The guns feel really nice though and have a very rewarding kickback animation with each shot. Even though you have access to more powerful weapons at later points, the shotgun feels the best. Getting multiple hits on zombies with one blast feels so gratifying; just be sure to save some of that ammo for the bosses, as even on normal difficulty, the zombies can be bullet sponges.
However, if you’re brave enough, Playing on ‘Normal’ is by far the best way to play the game. Having an easy setting is great because it allows more people to experience the story, but the full experience comes from having to manage every aspect of your playthrough. On easy, there’s too much of everything, so much so that you will be leaving enough herb plants that the building will begin to look like something out of I Am Legend. Instead, normal is the absolute minimum you should choose to play this game on. The inventory management is such a staple of what makes the games so effective and tense. You must make bold choices as to whether to keep that extra health on you, those two-slot guns or those ink ribbons to make a quick save before you get yourself into serious trouble and get sent back a while away.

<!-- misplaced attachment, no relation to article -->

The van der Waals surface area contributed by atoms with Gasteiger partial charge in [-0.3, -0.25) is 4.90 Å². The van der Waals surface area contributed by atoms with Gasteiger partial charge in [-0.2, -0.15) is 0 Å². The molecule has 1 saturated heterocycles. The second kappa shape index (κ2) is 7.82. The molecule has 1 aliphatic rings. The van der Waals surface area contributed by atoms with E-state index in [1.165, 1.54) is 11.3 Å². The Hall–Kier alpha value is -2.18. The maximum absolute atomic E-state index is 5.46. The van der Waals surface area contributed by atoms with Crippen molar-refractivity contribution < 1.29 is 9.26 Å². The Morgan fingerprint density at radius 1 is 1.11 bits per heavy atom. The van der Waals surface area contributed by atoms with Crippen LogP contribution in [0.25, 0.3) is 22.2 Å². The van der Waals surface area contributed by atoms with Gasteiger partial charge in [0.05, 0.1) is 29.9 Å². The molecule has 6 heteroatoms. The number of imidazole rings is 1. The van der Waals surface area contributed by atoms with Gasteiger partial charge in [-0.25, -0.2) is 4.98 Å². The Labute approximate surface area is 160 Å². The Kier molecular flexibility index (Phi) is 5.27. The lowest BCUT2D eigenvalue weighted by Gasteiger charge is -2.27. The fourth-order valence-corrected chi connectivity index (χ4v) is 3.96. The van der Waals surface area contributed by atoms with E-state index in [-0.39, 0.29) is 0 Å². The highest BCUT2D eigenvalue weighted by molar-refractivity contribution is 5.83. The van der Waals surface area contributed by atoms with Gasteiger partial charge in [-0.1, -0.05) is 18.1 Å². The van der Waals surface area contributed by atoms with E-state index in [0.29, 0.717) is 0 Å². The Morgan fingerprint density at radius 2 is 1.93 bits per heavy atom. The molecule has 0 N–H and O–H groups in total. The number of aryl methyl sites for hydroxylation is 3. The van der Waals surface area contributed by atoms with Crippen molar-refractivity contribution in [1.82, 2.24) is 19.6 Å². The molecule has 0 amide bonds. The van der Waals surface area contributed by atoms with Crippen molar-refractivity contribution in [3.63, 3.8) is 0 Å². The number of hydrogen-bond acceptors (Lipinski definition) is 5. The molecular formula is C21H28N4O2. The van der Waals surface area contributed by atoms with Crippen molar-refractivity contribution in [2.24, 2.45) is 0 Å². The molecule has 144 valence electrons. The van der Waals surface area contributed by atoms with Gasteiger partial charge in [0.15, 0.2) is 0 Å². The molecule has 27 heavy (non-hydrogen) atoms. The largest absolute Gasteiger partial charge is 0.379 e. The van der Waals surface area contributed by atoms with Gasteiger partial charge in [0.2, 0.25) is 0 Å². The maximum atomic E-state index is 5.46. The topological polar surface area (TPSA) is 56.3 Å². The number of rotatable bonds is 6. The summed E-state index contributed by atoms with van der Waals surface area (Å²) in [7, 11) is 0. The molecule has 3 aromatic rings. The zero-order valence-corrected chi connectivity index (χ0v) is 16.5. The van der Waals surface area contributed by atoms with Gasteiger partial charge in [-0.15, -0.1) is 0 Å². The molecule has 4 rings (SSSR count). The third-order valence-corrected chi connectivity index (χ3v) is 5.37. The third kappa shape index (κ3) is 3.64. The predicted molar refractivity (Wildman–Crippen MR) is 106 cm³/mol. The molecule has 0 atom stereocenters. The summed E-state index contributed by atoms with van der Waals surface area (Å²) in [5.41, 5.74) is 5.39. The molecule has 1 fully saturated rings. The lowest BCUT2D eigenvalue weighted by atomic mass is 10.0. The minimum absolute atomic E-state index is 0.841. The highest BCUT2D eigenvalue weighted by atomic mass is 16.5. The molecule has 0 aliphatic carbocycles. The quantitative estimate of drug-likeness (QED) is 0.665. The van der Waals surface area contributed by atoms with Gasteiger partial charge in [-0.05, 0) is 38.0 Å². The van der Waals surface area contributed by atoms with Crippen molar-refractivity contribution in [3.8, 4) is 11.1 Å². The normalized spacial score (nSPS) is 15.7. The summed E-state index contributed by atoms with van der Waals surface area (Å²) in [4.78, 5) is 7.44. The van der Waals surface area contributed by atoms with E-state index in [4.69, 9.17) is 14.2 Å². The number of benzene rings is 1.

The game is difficult but it’s meant to be, it wouldn’t feel as tense as it does if you never had any threat of dying or of making bad decisions. It’s like acting out your own little horror movie but instead of a slasher, there’s a diverse mix of mutated baddies coming to eat you. Sometimes it really is better to run and that’s what makes this, along with the other older games in the series, such fantastic leaders in the survival horror genre.